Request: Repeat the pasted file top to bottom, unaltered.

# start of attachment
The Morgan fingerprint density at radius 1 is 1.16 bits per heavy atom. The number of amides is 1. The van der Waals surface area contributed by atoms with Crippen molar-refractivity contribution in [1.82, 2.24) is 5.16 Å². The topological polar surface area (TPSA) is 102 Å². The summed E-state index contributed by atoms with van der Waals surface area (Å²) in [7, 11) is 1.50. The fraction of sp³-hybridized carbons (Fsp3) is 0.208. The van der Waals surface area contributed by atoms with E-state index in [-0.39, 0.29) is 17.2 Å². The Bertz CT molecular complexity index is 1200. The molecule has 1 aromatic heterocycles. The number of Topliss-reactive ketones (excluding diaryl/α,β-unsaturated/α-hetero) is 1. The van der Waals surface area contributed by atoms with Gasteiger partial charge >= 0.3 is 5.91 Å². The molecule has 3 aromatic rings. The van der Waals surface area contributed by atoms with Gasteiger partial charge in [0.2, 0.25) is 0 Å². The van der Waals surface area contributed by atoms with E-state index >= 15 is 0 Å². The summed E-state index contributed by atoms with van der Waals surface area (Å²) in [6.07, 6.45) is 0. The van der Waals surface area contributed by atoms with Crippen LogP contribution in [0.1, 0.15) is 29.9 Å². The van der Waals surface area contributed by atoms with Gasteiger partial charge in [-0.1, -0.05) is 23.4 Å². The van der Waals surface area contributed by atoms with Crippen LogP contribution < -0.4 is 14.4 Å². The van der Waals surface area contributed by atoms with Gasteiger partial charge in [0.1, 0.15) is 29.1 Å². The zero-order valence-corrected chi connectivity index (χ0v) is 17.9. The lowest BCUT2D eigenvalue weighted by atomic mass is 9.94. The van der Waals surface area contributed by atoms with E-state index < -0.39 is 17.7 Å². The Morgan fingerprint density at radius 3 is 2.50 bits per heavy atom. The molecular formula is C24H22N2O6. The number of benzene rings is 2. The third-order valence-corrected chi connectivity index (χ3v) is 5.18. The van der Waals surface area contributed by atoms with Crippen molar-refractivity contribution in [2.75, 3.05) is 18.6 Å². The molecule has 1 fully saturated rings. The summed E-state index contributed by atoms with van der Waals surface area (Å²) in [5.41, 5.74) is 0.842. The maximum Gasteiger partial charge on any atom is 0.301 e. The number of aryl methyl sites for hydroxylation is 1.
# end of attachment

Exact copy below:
The Morgan fingerprint density at radius 1 is 1.16 bits per heavy atom. The number of amides is 1. The van der Waals surface area contributed by atoms with Crippen molar-refractivity contribution in [1.82, 2.24) is 5.16 Å². The topological polar surface area (TPSA) is 102 Å². The summed E-state index contributed by atoms with van der Waals surface area (Å²) in [7, 11) is 1.50. The fraction of sp³-hybridized carbons (Fsp3) is 0.208. The van der Waals surface area contributed by atoms with E-state index in [-0.39, 0.29) is 17.2 Å². The Bertz CT molecular complexity index is 1200. The molecule has 1 aromatic heterocycles. The number of Topliss-reactive ketones (excluding diaryl/α,β-unsaturated/α-hetero) is 1. The van der Waals surface area contributed by atoms with Gasteiger partial charge >= 0.3 is 5.91 Å². The molecule has 3 aromatic rings. The van der Waals surface area contributed by atoms with Gasteiger partial charge in [0.2, 0.25) is 0 Å². The van der Waals surface area contributed by atoms with E-state index >= 15 is 0 Å². The summed E-state index contributed by atoms with van der Waals surface area (Å²) in [6.07, 6.45) is 0. The van der Waals surface area contributed by atoms with Crippen LogP contribution in [0.1, 0.15) is 29.9 Å². The van der Waals surface area contributed by atoms with Gasteiger partial charge in [-0.1, -0.05) is 23.4 Å². The van der Waals surface area contributed by atoms with Crippen LogP contribution < -0.4 is 14.4 Å². The van der Waals surface area contributed by atoms with Gasteiger partial charge in [0.1, 0.15) is 29.1 Å². The zero-order valence-corrected chi connectivity index (χ0v) is 17.9. The lowest BCUT2D eigenvalue weighted by atomic mass is 9.94. The van der Waals surface area contributed by atoms with E-state index < -0.39 is 17.7 Å². The Morgan fingerprint density at radius 3 is 2.50 bits per heavy atom. The molecular formula is C24H22N2O6. The number of benzene rings is 2. The third-order valence-corrected chi connectivity index (χ3v) is 5.18. The van der Waals surface area contributed by atoms with Crippen molar-refractivity contribution in [2.75, 3.05) is 18.6 Å². The molecule has 1 fully saturated rings. The summed E-state index contributed by atoms with van der Waals surface area (Å²) in [5.41, 5.74) is 0.842. The maximum Gasteiger partial charge on any atom is 0.301 e. The number of aryl methyl sites for hydroxylation is 1.